Industry Structure. The traditional automotive industry structure has seriously changed due to the internationalization of competition within the American context. Cooney and Yacobucci (2006) indicate that the change was initiated by the introduction of foreign manufacturers as domestic ones (some Japan-based companies preferred to invest money into building their automotive-building plants in the USA instead of spending funds on import). Therefore, the geographical structure evolved at the beginning of the 21st century. The automotive industry moved from the traditional location in the Midwest “auto belt” to the Sunbelt and other locations in the South and West (Cooney & Yacobucci, 2006). As a result of that shift, Michigan lost about 10,000 jobs, and the whole Midwest losses resulted from the shift of production and outside supplies. As a result of rationalizing suppliers and assembly parts, the workers of Pennsylvania, New York and New Jersey lost their jobs. It is hard to state whether Ohio, Illinois and Missouri lost or gained jobs because of the marginal estimates of both negative and positive effects. However, one should note that Indiana gained jobs because of the shift, and Kentucky and Tennessee turned out the largest gainers as a result of the shift in the US automotive structure (Cooney & Yacobucci, 2006).

It is also possible to note that the distinguishing feature of the domestic US automotive industry and the foreign producers is unionization of the workforce. The Big 3 have traditionally been employing only members of the United Auto Workers (UAW) Union. This tendency reduced the direct employment by the Big 3 substantially, with no visible unionization trends in the Asian automakers. The latter specificity may be seen as the direct reason for high costs for the US-made cars, since the high pension and health care costs as well as paid time during the contingency stoppages in the work of factories are some of the conditions adding about $1,500 to every vehicle’s cost (Cooney & Yacobucci, 2006). These factors may serve as the main difference between Asian and American automakers, and explain the difference in prices for cars they produce.

Future Outlook. The bloated product lines and overcapacity of the US automakers are surely going to produce only negative effects on the US automotive industry. The industry profile information clearly shows the dramatic impact of the economic crisis that the industry suffered. The demand for a new type of vehicles consuming less fuel (which has been considered irrelevant before, but has come to the fore with the growing prices for gasoline), as well as the innovative market considerations such as fierce competition from the side of Asian automakers, especially Toyota, have to be taken into consideration as the starting point for looking for the solution to the problems of the Big 3.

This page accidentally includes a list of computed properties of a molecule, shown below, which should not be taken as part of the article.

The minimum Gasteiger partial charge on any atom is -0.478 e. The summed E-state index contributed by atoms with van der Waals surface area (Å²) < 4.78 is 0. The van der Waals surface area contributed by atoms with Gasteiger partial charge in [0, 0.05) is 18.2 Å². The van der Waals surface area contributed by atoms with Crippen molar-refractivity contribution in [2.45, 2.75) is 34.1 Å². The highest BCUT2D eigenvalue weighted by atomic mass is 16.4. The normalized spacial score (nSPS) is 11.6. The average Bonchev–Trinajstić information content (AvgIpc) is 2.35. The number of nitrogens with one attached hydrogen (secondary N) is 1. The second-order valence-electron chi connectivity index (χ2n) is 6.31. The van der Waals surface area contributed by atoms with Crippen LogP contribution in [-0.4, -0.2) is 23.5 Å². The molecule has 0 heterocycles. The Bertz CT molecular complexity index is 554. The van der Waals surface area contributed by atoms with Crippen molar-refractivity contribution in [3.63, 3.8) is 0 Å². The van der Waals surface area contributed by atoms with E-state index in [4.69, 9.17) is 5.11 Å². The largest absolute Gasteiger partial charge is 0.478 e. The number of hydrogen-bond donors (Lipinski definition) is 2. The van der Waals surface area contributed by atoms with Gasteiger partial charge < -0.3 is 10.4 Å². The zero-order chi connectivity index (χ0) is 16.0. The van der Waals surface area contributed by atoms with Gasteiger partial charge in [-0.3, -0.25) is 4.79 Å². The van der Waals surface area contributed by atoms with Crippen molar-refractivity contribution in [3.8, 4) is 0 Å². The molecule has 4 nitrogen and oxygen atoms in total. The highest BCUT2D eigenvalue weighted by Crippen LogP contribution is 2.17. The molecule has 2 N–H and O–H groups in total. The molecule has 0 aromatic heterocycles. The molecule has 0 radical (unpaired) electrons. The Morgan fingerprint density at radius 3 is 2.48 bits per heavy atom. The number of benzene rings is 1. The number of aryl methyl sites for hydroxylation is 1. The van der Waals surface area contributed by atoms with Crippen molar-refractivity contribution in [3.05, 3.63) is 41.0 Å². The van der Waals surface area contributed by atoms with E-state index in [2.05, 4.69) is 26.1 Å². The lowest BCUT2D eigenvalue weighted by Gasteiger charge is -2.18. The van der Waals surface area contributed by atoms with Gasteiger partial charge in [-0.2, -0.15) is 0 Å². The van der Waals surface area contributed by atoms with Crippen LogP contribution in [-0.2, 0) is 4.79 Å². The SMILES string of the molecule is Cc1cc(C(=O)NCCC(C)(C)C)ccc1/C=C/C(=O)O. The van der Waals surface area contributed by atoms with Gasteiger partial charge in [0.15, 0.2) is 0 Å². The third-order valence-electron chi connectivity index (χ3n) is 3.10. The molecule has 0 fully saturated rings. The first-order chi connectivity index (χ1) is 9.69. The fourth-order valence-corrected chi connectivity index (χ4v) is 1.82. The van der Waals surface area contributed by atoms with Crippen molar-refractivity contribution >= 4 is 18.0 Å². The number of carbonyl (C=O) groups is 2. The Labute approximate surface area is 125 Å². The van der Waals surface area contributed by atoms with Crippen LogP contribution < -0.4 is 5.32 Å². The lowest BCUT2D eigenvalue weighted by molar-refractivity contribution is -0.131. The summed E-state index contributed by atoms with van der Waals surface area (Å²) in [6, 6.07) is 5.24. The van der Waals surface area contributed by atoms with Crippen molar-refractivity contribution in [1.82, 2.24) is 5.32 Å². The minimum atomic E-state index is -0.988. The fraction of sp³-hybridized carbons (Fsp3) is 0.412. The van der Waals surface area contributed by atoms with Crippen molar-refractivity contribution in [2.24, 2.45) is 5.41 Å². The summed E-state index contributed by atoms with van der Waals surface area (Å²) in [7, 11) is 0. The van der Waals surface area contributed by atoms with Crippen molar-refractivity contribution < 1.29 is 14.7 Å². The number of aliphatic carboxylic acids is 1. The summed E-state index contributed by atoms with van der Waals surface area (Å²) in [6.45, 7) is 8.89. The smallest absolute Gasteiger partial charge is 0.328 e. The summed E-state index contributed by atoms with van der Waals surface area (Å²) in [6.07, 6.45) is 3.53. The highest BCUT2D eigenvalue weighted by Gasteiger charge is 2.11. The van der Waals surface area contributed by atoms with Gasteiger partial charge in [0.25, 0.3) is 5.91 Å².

The way US automakers are able to meet the technological advancement issues also lacks effectiveness as compared to the Asian producers. The Toyota’s key to success in the American market is that it is able to continuously refresh its products, and make the upgrades economically due to the flexibility of factories and equipment. The US producers, nonetheless, fail to gain the customers’ recognition in terms of upgrades, as the US customers seem more conservative about the outlook of the American cars they use (Emmons, 2006). However, some researchers are more optimistic about the future of the US automotive industry: as the HBS professor Rosabeth Moss Kanter argues, it has a great set of assets to regain its leading positions. To do that, it needs true leadership, innovative thinking, and flexibility to address modern problems in a modern way (Emmons, 2006).

Porter’s Five Forces Strategy Analysis

Bargaining Power of Buyers. The force called ‘the bargaining power of buyers’ is rather relevant for the assessment of the US automotive industry, but it retains to the substitutes of the product more, as well as to the product maintenance (price of gasoline in particular). The price sensitivity is not highly relevant because American cars has always been distinguished by particularly high prices; so, one can note than the bargaining power of buyers in constituting pressure on the producer pertains mainly to the changing concentration of buyers (more and more of them choose the Asian cars, thus reducing the volume of the US cars bought).

Bargaining Power of Suppliers. Here the main participant constituting the greatest pressure on the industry is the oil industry supplying gasoline for the country. Since the oil prices have risen substantially for the last couple of decades, the pressure is conducted on the US automakers to start taking fuel consumption into consideration when producing new models. Supplies of labor may hardly be called relevant in the consideration of the bargaining power of suppliers, as millions of jobs were lost during the 2008-2009 crisis, hence the supply of labor is in excess in the USA in the modern period of time. Employee solidarity is strong in the USA, producing centralized influence on the policy-makers and administration of the companies, so their impact is the only serious one in the discussed area.